The False Claims Act permits most individuals who possess knowledge of fraud against the Government to file a qui tam action on the Government’s behalf, including individuals who may have participated in some way in the fraud (unless they are convicted of a crime involving the subject conduct). The fact that a whistle-blowing insider may have some involvement in the underlying conduct has long been acknowledged –when the Act was first passed in 1863, Congress expressed no compunction about “setting a rogue to catch a rogue.”
A suit may be barred, however, if it is based on information that has been publicly disclosed in a manner proscribed under the Act. Generally, information that may implicate the “public disclosure bar” includes information disclosed either in 1) the news media, 2) in criminal, civil or administrative hearings, or 3) as a result of other government activity, such as reports, hearings, audits or investigations by Congress, the General Accounting Office, or other governmental bodies. The Supreme Court has also held that responses to Freedom of Information Act requests are a type of “public disclosure.”
If there has been a “public disclosure,” the whistleblower can generally only be assured of a share of the Government’s recovery if they were the “original source” of the information, as defined under the Act. Generally, whether a whistleblower will quality as an “original source,” depends upon how much personal knowledge the whistleblower has of the underlying facts and whether the whistleblower provided the information to the Government prior to any public disclosure, or prior to filing a qui tam action.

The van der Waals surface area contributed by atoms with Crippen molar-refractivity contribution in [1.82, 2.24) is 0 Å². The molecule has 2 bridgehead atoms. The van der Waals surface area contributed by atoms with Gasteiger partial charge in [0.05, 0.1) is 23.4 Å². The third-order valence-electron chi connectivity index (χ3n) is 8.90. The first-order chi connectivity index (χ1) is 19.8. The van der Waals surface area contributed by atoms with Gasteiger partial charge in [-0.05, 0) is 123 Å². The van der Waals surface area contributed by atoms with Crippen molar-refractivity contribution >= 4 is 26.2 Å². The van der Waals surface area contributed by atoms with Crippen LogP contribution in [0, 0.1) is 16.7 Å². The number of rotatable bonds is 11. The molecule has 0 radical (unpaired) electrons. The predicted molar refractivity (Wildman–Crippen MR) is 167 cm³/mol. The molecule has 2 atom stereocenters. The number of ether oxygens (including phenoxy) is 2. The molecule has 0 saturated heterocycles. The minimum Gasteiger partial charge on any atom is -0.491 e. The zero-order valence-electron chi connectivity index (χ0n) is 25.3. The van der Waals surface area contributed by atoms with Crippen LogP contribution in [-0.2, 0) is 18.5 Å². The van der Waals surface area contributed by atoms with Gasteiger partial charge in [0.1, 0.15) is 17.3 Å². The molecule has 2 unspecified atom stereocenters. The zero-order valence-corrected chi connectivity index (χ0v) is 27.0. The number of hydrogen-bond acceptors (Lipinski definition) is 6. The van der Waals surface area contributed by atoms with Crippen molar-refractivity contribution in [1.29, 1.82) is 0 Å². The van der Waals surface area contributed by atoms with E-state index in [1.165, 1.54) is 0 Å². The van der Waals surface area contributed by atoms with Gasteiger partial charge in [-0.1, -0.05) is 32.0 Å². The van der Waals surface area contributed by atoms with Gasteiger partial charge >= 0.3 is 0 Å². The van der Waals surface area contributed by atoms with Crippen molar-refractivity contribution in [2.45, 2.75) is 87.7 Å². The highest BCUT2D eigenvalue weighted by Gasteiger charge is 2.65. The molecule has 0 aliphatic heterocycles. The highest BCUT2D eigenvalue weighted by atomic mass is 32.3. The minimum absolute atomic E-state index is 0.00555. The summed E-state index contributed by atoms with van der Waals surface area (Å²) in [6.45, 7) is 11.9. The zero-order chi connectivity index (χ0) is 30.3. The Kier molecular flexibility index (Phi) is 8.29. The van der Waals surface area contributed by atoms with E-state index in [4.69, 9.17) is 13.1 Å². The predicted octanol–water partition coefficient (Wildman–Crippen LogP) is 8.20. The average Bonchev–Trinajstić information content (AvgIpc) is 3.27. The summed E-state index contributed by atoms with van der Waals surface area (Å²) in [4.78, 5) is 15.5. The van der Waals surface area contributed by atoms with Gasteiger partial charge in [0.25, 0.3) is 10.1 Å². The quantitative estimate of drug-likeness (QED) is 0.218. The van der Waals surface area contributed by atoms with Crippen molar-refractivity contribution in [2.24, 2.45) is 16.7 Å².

Case law surrounding the public disclosure and original source provisions of the False Claims Act is complex and can vary based on where the case is filed. In addition, the public disclosure and original source provisions of the Act were amended in 2010, and the application of the bar may therefore vary depending upon when the underlying conduct or any public disclosure occurred. When public disclosure is a potential issue, the facts of the particular case should be examined with counsel to review the law of the relevant venue/jurisdiction and the applicable version or versions of the Act.
Separately, under the “first-to-file” bar, a whistleblower action may be barred if another whistleblower has already filed a qui tam action based on the same facts. Notably, where an action has already been filed by another whistleblower, it may still be under seal and therefore unknown to a subsequent whistleblower considering filing their own action. Where the existence of a previously-filed action is a possibility, the potential application of the “first-to-file” bar is another issue that should be considered with counsel.
Please be advised that this website is an information resource and is not intended to provide legal advice in your particular case. We would be pleased to conduct a confidential review of your potential claim, but by doing so we are not agreeing to act as your counsel. A written agreement between you and the Law Offices of Paul D. Scott is prerequisite to representation. Past successes by the firm do not guarantee future results.
The Law Offices of Paul D. Scott, P.C.
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San Francisco, CA • 94111
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